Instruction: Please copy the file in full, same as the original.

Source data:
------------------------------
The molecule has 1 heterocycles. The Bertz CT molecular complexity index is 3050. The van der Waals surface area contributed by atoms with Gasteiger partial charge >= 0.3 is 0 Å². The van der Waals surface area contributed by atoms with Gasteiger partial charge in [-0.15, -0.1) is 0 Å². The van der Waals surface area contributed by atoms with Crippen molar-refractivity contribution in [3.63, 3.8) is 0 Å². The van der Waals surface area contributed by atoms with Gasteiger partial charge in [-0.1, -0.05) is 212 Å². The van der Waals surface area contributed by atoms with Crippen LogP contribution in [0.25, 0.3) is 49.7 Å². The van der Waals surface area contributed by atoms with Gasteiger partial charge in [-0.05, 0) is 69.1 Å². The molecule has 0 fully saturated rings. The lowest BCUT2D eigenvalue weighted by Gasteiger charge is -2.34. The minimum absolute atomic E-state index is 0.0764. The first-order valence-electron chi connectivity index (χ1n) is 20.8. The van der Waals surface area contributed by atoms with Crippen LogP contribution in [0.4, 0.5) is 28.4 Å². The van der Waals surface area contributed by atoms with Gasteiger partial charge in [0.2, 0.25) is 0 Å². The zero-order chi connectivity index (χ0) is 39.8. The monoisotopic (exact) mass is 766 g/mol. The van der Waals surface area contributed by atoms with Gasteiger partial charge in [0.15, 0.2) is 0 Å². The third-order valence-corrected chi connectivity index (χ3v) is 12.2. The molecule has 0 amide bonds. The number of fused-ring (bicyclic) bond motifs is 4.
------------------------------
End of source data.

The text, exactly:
The molecule has 1 heterocycles. The Bertz CT molecular complexity index is 3050. The van der Waals surface area contributed by atoms with Gasteiger partial charge >= 0.3 is 0 Å². The van der Waals surface area contributed by atoms with Gasteiger partial charge in [-0.15, -0.1) is 0 Å². The van der Waals surface area contributed by atoms with Crippen molar-refractivity contribution in [3.63, 3.8) is 0 Å². The van der Waals surface area contributed by atoms with Gasteiger partial charge in [-0.1, -0.05) is 212 Å². The van der Waals surface area contributed by atoms with Crippen LogP contribution in [0.25, 0.3) is 49.7 Å². The van der Waals surface area contributed by atoms with Gasteiger partial charge in [-0.05, 0) is 69.1 Å². The molecule has 0 fully saturated rings. The lowest BCUT2D eigenvalue weighted by Gasteiger charge is -2.34. The minimum absolute atomic E-state index is 0.0764. The first-order valence-electron chi connectivity index (χ1n) is 20.8. The van der Waals surface area contributed by atoms with Crippen LogP contribution in [0.4, 0.5) is 28.4 Å². The van der Waals surface area contributed by atoms with Gasteiger partial charge in [0.2, 0.25) is 0 Å². The zero-order chi connectivity index (χ0) is 39.8. The monoisotopic (exact) mass is 766 g/mol. The van der Waals surface area contributed by atoms with Gasteiger partial charge in [0.15, 0.2) is 0 Å². The third-order valence-corrected chi connectivity index (χ3v) is 12.2. The molecule has 0 amide bonds. The number of fused-ring (bicyclic) bond motifs is 4.